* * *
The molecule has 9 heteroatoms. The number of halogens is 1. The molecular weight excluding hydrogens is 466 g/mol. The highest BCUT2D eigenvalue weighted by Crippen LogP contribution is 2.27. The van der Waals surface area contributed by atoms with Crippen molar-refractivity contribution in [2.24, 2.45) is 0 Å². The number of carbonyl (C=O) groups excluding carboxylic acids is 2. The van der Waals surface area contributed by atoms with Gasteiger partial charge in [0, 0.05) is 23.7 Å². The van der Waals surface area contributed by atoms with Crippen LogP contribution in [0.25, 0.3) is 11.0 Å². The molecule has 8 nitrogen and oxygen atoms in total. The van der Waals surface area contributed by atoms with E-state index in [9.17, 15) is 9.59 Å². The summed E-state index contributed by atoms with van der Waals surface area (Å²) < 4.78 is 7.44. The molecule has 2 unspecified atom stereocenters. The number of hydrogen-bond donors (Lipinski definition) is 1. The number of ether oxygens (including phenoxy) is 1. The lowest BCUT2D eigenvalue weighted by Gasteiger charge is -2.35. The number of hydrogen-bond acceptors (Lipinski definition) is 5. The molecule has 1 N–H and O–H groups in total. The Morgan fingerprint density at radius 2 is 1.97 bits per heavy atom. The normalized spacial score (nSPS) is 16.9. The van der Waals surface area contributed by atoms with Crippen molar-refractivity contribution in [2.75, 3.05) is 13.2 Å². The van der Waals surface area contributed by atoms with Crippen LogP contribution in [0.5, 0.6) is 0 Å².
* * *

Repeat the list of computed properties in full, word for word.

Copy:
The molecule has 9 heteroatoms. The number of halogens is 1. The molecular weight excluding hydrogens is 466 g/mol. The highest BCUT2D eigenvalue weighted by Crippen LogP contribution is 2.27. The van der Waals surface area contributed by atoms with Crippen molar-refractivity contribution in [2.24, 2.45) is 0 Å². The number of carbonyl (C=O) groups excluding carboxylic acids is 2. The van der Waals surface area contributed by atoms with Gasteiger partial charge in [0, 0.05) is 23.7 Å². The van der Waals surface area contributed by atoms with Crippen LogP contribution in [0.25, 0.3) is 11.0 Å². The molecule has 8 nitrogen and oxygen atoms in total. The van der Waals surface area contributed by atoms with E-state index in [9.17, 15) is 9.59 Å². The summed E-state index contributed by atoms with van der Waals surface area (Å²) < 4.78 is 7.44. The molecule has 2 unspecified atom stereocenters. The number of hydrogen-bond donors (Lipinski definition) is 1. The number of ether oxygens (including phenoxy) is 1. The lowest BCUT2D eigenvalue weighted by Gasteiger charge is -2.35. The number of hydrogen-bond acceptors (Lipinski definition) is 5. The molecule has 1 N–H and O–H groups in total. The Morgan fingerprint density at radius 2 is 1.97 bits per heavy atom. The normalized spacial score (nSPS) is 16.9. The van der Waals surface area contributed by atoms with Crippen molar-refractivity contribution in [2.75, 3.05) is 13.2 Å². The van der Waals surface area contributed by atoms with Crippen LogP contribution in [0.5, 0.6) is 0 Å².